Politics

Richmond man accused of using trademark to extort Chinese restaurant chain


Federal Court of Canada ruled Wei Meng registered the trademark of the Beijing Judian Restaurant Co. Ltd. chain “to obtain money from others.”

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A Richmond man has been accused by a Federal Court judge of registering in Canada the trademark of a Chinese restaurant chain in order to extort money from the chain as it was expanding into British Columbia.

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According to a Federal Court of Canada ruling from Justice Angela Furlanetto, Wei Meng’s intention in trademarking the “JU DIAN & Design Mark” in June 2017 was to either extort money from the Beijing Judian Restaurant Co. Ltd. chain, or to “use the JU DIAN Trademarks to obtain money from others.”

The Beijing Judian Restaurant chain opened in China in 2005 and now comprises around 40 restaurants – including in Richmond and Vancouver (trading as The Meat Up) and in Toronto.

In June 2017 the company decided to open its Vancouver restaurant and applied to register the JU DIAN & Design Mark for use in marketing and promoting the restaurant.

It was then that the company learned that another party (Meng) had already registered the trademark. Meng also registered the trademarks in Canada for a number of other Chinese restaurant chains.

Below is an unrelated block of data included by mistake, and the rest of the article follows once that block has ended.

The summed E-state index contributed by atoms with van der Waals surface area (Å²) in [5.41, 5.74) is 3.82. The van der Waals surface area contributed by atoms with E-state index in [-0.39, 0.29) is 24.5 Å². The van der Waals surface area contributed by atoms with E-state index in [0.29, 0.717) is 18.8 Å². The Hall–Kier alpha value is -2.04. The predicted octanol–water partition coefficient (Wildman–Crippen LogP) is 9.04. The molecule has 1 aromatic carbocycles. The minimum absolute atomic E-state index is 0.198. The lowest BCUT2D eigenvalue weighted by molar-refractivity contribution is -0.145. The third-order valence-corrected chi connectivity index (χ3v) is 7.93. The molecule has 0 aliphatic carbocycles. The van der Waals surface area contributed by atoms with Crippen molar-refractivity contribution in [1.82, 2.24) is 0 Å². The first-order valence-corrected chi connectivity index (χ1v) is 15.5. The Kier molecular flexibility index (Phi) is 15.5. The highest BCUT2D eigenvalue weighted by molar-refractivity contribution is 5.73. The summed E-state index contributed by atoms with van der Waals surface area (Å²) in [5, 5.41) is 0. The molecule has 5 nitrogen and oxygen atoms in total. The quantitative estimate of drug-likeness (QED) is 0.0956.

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According to an affidavit presented in court, in April 2019 Meng went to the Vancouver restaurant and asked to speak to the owner.

Meng allegedly told an employee that the restaurant had stolen his trademark.

In May, 2019, Meng declared to the Canadian Intellectual Property Office that he was using the trademark for his own “restaurant services” business.

He then contacted the Beijing Judian restaurant chain and asked for $1.5 million for the trademark, an offer that was rejected.

In June 2019, Meng offered the trademark for sale on a B.C. online marketplace website called vansky.com for $100,000 but was unable to sell it.

Justice Furlanetto ruled that it was “implausible to contemplate that (Meng) created this same original design on his own. Rather it can be logically inferred that (Meng) intended to obtain registration for the same mark that he knew was associated with the Beijing Judian restaurants in China.”

She said that Meng had acted in bad faith and that his registration of the JU DIAN & Design Mark should be found invalid and expunged.

However, Furlanetto ruled that the Beijing Judian Restaurant chain was not entitled to damages.

Meng did not appear in court or respond to any of the claims.

dcarrigg@postmedia.com


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